Who: UH faculty members
What: A panel discussion about the history and science of transits of Venus
When: Wednesday, May 30, 7:30 p.m.
Where: UH Mānoa Art Auditorium (map)
Why: To get ready for the transit of Venus happening on June 5.
How Much: The panel discussion is free, and solar viewers, which are needed to safely view the transit, will be distributed for free. Campus parking costs $6.
Dr. Paul Coleman: Astronomy as practiced by Native Hawaiians and transits of Venus in Hawai‘i
Hawai‘i and Kanaka Maoli have an integral relationship with astronomy in general and with Venus transits in particular. A few interesting historical and cultural facts will be presented to illustrate this idea.
In the early seventies, Paul Henry Ikaika Coleman left Hawai‘i to attend the University of Notre Dame, where he obtained a BS in physics. He then began an almost 30-year journey throughout the world before returning to Hawai‘i to live in 2002. He obtained a PhD in physics in 1985 from the University of Pittsburgh and subsequently held positions in Virginia, the Netherlands, New Mexico, and Puerto Rico. Paul is currently an astrophysicist/specialist at the Institute for Astronomy, where he engages in outreach, does research, and teaches astronomy. He is a member of the University’s Kuali‘i Council, a body of Native Hawaiian professors, instructors, and graduate students on the Mānoa campus, and a member of several advisory councils aimed at increasing the number of children in science and technology fields.
Dr. Shadia Habbal: How the Sun and the solar wind affect Venus and Earth
Historically, total solar eclipses provided the first, and for a long time, the only opportunity to explore the outer atmosphere of the Sun, the solar corona. Imaging and spectroscopy soon made it clear that the corona, through the dramatic evolution of its magnetic field and the expansion of the solar wind, plays a crucial role in shaping the atmospheres and environments of the planets and minor bodies. Now, with numerous spacecraft studying the Sun, we have gained considerable knowledge of the impact of the continuous, and often bursty, solar wind (the outflow of ionized gas from the Sun). The onslaught of the solar wind onto Venus and the Earth provides dramatic examples of how two very different planets succumb to the whims of their parent star, the Sun.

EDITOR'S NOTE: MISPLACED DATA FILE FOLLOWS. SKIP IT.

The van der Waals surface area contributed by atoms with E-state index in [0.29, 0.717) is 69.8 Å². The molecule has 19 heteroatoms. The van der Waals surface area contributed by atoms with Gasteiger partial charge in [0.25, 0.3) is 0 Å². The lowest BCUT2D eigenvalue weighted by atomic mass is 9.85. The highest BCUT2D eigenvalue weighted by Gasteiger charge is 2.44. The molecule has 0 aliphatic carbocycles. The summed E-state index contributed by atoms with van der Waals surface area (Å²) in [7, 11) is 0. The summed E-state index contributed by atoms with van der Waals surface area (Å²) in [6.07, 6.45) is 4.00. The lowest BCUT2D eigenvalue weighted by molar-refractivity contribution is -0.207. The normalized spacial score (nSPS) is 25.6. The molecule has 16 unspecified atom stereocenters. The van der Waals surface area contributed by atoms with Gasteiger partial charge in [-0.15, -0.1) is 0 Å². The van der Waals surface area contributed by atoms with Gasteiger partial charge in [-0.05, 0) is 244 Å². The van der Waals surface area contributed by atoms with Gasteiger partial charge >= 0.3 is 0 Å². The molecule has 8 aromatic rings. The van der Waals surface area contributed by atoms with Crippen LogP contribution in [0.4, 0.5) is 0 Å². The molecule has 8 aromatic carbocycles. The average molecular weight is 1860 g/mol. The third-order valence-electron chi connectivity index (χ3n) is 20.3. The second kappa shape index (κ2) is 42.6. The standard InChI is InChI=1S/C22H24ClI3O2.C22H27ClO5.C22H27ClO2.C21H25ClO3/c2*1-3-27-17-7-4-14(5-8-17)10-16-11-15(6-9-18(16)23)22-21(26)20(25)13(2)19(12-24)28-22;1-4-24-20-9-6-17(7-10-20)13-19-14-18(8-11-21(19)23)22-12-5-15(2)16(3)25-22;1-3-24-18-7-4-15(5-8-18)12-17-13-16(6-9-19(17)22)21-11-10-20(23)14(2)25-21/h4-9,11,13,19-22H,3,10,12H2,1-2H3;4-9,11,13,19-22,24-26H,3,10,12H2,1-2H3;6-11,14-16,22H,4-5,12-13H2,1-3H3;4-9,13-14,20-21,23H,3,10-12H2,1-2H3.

Shadia Rifai Habbal, a solar physicist at the Institute for Astronomy at UH Mānoa, specializes in understanding the origin and evolution of the solar wind, and the Sun’s magnetic field. She has led solar eclipse expeditions all over the world, including India, Mongolia, Syria, Zambia, South Africa, Libya, China, and the South Pacific (Enewetak and Tatakoto). Shadia was born in Damascus, Syria. She received her BS in physics and math from the University of Damascus, her master of philosophy in physics from the American University of Beirut, and her MS and PhD in physics from the University of Cincinnati.
Dr. Peter Mouginis-Mark: The secrets of Venus
Venus, the second planet from the Sun, is the most Earth-like planet we know. Its size and density lead us to believe that it may once have looked much like Earth, but because it is closer to the Sun, any ocean it may have once had has been boiled away to create a very thick atmosphere. For a long time, we knew little about the surface of our neighbor because we could not see through this thick atmosphere. With the advent of radar imaging from orbiting spacecraft, and landers that have reached the surface of Venus, this has now changed. Dr. Mouginis-Mark will tell us about what those clouds of Venus are hiding.
Peter Mouginis-Mark is the director of the Hawai‘i Institute of Geophysics and Planetology of the School of Ocean Earth Science and Technology at Mānoa. He also serves as Director of the UH Mānoa Sustainability Initiative. Pete received his bachelor's degree in 1973 and PhD in 1977 in environmental sciences from Lancaster University in England. He joined the Mānoa faculty in 1982. He has a long-standing interest in volcanoes and impact craters, both on Earth and on other solar system bodies, including Mars and Venus. Last year, he was a team member of a science team that proposed to send a new radar satellite to Venus to search for active volcanism. Currently, he is conducting a geologic mapping of Olympus Mons volcano and an impact crater called Tooting, both on Mars.
Dr. Roy Gal: Viewing the transit on June 5 with the Institute for Astronomy
On the afternoon and evening of June 5, people in Hawaii will have the rare opportunity to view the planet Venus cross the disk of the Sun. IfA will set up telescopes equipped with special solar filters for public viewing on Waikīkī Beach, at the Pacific Aviation Museum on Ford Island, and at Ko Olina near Lagoon 4 from noon until dusk. We will also distribute free “solar viewers” that will allow individuals to look at the sun safely. (more information)
Roy Gal is an astronomer, faculty chair of the Friends of the IfA, which includes a donor program and outreach activities, and chair of the IfA’s Outreach Committee. His research focuses on the evolution of galaxies and on clusters of galaxies.